To make a long story short, a scientist by the name of Bruce K. Alexander decided to look deeper into the causes of drug addiction. He wanted to confront head-on the experiments that showed how rats in a cage would feed themselves opiates until they died, based on his theory that social conditions (and genetics) are really the primary factor in drug addiction. And so the Rat Park experiment was born.
To test his hypothesis, Alexander built Rat Park, an 8.8 m2 (95 sq ft) housing colony, 200 times the square footage of a standard laboratory cage. There were 16–20 rats of both sexes in residence, an abundance of food, balls and wheels for play, and enough space for mating and raising litters. The results of the experiment appeared to support his hypothesis. Rats who had been forced to consume morphine hydrochloride for 57 consecutive days were brought to Rat Park and given a choice between plain tap water and water laced with morphine. For the most part, they chose the plain water. “Nothing that we tried,” Alexander wrote, “… produced anything that looked like addiction in rats that were housed in a reasonably normal environment.” Control groups of rats isolated in small cages consumed much more morphine in this and several subsequent experiments. source:wikipedia
Unbelievable. Yes, the experiment has seen criticism, but the underlying results have refused to disappear into obscurity and are still cited today. Here are some more shocking results from the Wikipedia article. They added sweetener to the morphine to ‘seduce’ the rats into drinking it, but the rats that were living in the stimulating, comfortable, and socially balanced Rat Park still resisted it.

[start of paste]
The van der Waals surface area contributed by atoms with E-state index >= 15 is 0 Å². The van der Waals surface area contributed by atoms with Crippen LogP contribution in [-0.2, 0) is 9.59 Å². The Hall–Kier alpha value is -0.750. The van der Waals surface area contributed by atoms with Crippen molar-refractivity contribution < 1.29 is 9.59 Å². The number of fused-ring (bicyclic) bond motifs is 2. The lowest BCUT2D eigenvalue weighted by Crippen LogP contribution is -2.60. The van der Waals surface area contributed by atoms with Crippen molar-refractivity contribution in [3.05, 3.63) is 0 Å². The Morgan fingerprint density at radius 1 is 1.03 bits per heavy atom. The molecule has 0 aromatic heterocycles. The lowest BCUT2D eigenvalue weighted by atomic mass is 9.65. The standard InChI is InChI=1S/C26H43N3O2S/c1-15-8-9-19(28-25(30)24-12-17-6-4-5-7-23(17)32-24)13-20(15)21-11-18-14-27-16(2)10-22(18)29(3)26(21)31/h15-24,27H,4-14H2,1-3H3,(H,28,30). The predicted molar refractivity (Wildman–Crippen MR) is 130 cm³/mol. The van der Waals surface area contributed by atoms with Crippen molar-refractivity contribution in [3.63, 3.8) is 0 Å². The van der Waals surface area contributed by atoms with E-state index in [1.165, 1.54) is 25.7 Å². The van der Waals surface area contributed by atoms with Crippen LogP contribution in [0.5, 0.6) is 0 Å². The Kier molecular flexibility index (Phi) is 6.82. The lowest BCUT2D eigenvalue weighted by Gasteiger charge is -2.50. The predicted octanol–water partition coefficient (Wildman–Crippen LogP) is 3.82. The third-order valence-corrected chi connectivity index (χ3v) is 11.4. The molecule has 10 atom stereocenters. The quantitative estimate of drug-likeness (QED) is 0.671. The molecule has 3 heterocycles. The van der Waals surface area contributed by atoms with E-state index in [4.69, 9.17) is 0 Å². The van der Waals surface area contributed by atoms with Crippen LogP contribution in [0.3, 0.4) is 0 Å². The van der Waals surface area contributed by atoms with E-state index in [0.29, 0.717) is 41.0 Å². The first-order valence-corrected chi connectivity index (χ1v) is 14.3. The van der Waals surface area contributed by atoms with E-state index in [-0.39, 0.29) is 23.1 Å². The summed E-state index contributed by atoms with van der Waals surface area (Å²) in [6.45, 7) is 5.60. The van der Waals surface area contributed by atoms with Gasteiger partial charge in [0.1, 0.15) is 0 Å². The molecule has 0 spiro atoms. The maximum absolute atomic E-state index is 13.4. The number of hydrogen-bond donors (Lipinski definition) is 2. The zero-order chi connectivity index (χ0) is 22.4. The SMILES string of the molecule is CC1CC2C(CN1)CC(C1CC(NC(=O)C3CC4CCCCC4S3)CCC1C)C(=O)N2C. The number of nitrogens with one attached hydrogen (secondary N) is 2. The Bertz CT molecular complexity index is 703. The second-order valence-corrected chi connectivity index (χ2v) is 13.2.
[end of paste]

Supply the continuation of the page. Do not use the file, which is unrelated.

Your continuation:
The caged rats (Groups CC and PC) took to the morphine instantly, even with relatively little sweetener, with the caged males drinking 19 times more morphine than the Rat Park males in one of the experimental conditions. But no matter how sweet the morphine became, the rats in Rat Park resisted it. They would try it occasionally — with the females trying it more often than the males — but invariably they showed a preference for the plain water. It was, writes Alexander, “a statistically significant finding.”
On the other hand, are these results really that remarkable? After reading through the experiment several times and also through Garry’s article, it seems odd to me that we would need experiments to prove that having a balanced and stimulating environment reduces the need to fill your body with something that distorts reality and is destructive to your health.
The major point of the experiment though was to focus on changing our preconceived notions of addiction as resulting from the addictive nature of drugs themselves. Does this completely debunk the idea that opiates are addictive? To a certain extent, I would say, yes. These experiments show that our environments contribute much more to addiction than most of us realize, and even contribute to our ability to safely stop taking a drug.
Let’s take a hard look at our own lives. It is all the more difficult to let go of any type of drugs when life is unbalanced, dull, unsatisfying, and depressing due to lack of fulfillment or personal actualization. Would we become dependent on drugs if we lived a lifestyle that genuinely felt healthy, balanced, stimulated, and fulfilled…?